Epaphras Hoyt, A Treatise on the Military Art, (Brattleborough, 1798), 101, 133. Found in The Book of the Continental Soldier, Harold Peterson, (Harrisburg, The Stackpole Company, 1968), 89.
 Matthew Bennett, Christer Jorgensen, Michael F. Pavkovic, Rob S. Rice, Fredrick Schneid and Chris Scott, Fighting Techniques of the Early Modern World: AD 1500 – AD 1763 (New York, Amber Books Ltd, 2005), 120.
 Emanuel von Warnery, Remarks on Cavalry, (Constable and Company, London, 1997), 46.
 Louis Edward Norton, Cavalry: Its History and Tactics, (Yardley, Westholme Publishing, 2007) 22.
 Henry Lee, Memoirs of the War in the Southern Department, (New York, University Publishing Company, 1870), n91. Accessed online 1/27/2014 @ http://babel.hathitrust.org/cgi/pt?id=yale.39002060927754;view=1up;seq=109
 “Samuel Hay to William Irvine, Camp White Marsh 14 November 1777″ William Irvine Papers, Historical Society of Pennsylvania, Philadelphia, PA.
 John Milton Hutchins, “Cavalry Action at Poundridge, New York” in Cavalry of the American Revolution, ed. Jim Piecuch, (Yardley, PA, Westholme Publishing, 2012), 65.
 Baylor Hill, A Gentleman of Fortune: The Diary of Baylor Hill First Continental Light Dragoons 1777-1781 Vol. III, ed. John Hayes, (Fort Lauderdale, Saddlebag Press, 1995), 54-56.
 Riding with the 3d Light Dragoons that day were Major Paul Vernier’s Lancers and the 1st Light Dragoons.
 Anthony Allaire, Diary of Lieutenant Anthony Allaire of Ferguson’s Corps, “Monday, 27th ,“ Memorandum of Occurrences During the Campaign of 1780, accessed 1/29/2014 @ http://www.tngenweb.org/revwar/kingsmountain/allaire.html
 Hill, A Gentleman of Fortune, Vol. III, 55.
 James Collins, Autobiography of a Revolutionary Soldier (North Stratford, Ayer Company Publishing, 1979), 22.
European cavalry was generally comprised of heavy and light horse, the former being the ‘shock’ troops, the latter used primarily for scouting and screening. Was there a heavy cavalry equivalent on either side? If so which engagements were fought with them? Were cavalry horses in the Colonies of a size and speed such that they could serve both a heavy and light function? Finally, what of the British? Did they import heavy and light or rely on light only? Thanks for a great article which, as you can see, has prompted my questions.
There was no true heavy cavalry on either sides during the war, both sides acted as such at times, but they were not denoted as heavy cav. There were numerous reasons for this, foremost was the terrain did not lend itself to this battle type. This was not the major battlefields of the European continent where a commander could have 25k horse on his team, such as what Wellington had at Waterloo. There was also not the amount of soldiers fighting this war either. The preferred size of horse for the Continentals was about 14 hands. There were bigger horses of course , but after looking through Col. Maheims(sp?) orderly book it showed clearly they bought small horses. The Continentals had a harder time of getting horse than the British later in the war, the Brits could just take what they wanted from the populace, while the Patriots would have to pay using Continental money, they could not afford to lose the populace support.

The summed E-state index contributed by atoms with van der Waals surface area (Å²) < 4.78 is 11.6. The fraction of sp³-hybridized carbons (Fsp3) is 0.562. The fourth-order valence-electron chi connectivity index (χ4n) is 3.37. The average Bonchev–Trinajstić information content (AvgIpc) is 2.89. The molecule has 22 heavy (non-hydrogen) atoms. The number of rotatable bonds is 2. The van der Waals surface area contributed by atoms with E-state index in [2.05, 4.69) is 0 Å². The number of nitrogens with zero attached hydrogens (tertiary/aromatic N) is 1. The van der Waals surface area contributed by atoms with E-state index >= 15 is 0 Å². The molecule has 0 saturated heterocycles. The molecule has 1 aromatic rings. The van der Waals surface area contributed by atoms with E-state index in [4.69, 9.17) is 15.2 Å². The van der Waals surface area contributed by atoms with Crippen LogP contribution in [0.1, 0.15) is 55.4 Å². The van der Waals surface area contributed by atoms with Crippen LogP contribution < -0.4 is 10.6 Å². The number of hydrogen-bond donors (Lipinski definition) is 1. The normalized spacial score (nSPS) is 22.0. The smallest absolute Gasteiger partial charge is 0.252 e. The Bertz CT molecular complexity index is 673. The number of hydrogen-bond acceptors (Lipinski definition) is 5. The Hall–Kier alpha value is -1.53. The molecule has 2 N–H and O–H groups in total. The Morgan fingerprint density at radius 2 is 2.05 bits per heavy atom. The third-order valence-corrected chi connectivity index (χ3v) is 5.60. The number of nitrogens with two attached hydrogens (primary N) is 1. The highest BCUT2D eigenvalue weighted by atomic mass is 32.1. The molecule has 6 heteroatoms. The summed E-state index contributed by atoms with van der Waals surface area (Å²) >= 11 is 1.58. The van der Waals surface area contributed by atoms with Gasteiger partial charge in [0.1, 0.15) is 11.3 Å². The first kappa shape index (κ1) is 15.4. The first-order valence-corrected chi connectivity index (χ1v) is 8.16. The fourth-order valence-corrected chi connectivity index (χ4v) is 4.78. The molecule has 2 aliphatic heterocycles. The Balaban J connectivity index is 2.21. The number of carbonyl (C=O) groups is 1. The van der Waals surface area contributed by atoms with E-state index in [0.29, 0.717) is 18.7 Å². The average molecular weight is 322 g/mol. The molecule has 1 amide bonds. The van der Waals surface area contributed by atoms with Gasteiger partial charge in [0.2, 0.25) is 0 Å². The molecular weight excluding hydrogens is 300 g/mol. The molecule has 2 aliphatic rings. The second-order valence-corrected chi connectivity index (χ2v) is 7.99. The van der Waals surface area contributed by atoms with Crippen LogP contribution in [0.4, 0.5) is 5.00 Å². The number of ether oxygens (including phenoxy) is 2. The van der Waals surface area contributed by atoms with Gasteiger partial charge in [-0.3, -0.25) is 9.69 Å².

Sorry I could go on for days Steve! This time period is one of my passions!!
Dan, myself and others have talked ad nauseum on this topic.
“Go on for days” sounds good. I’ll forward to, perhaps, another cavalry article.
As Bob said, nearly all mounted units acted as light cavalry. There was a Hessian Dragoon regiment (heavy cavalry) but they fought dismounted and were captured at Saratoga. British or American, the cavalry in the AWI was practically all light cavalry.
But, as in Europe, light cavalry could and did charge infantry. The British 16th LD charged and routed the American Militia at White Plains. Tarleton’s British Legion, and a troop of the 17th Light Dragoons, charged and routed Buford’s Continentals at the Waxhaws. The 3d Light Dragoons, with a contingent of the 1st Light Dragoons, Virginia and North Carolina light horse, charged and rolled over the British Foot Guards at Guilford Courthouse. All three examples were following the European precedent of light cavalry. The primary job of light cavalry was scouting and screening. But when needed, they could and did attack infantry: if the conditions were right.
Thanks for your comments, and thanks to All Things Liberty for running the article.
I believe the British had little in the way of heavy cavalry at this time anyway, but I can’t remember where I read that. Another item of interest (the source of which I cannot remember) is that that the Spanish and French had difficulty supporting ‘Heavy Horse in the New world’ due to climate and the need for certain types of food. Finally a very large proportion of British horses died in the transatlantic voyage.
Great article! I definitely learned about the superiority of the sword for dragoons. In my study of some muster rolls of cavalry regiments I was surprised at the high percentage of dismounted dragoons and the shortage of horses.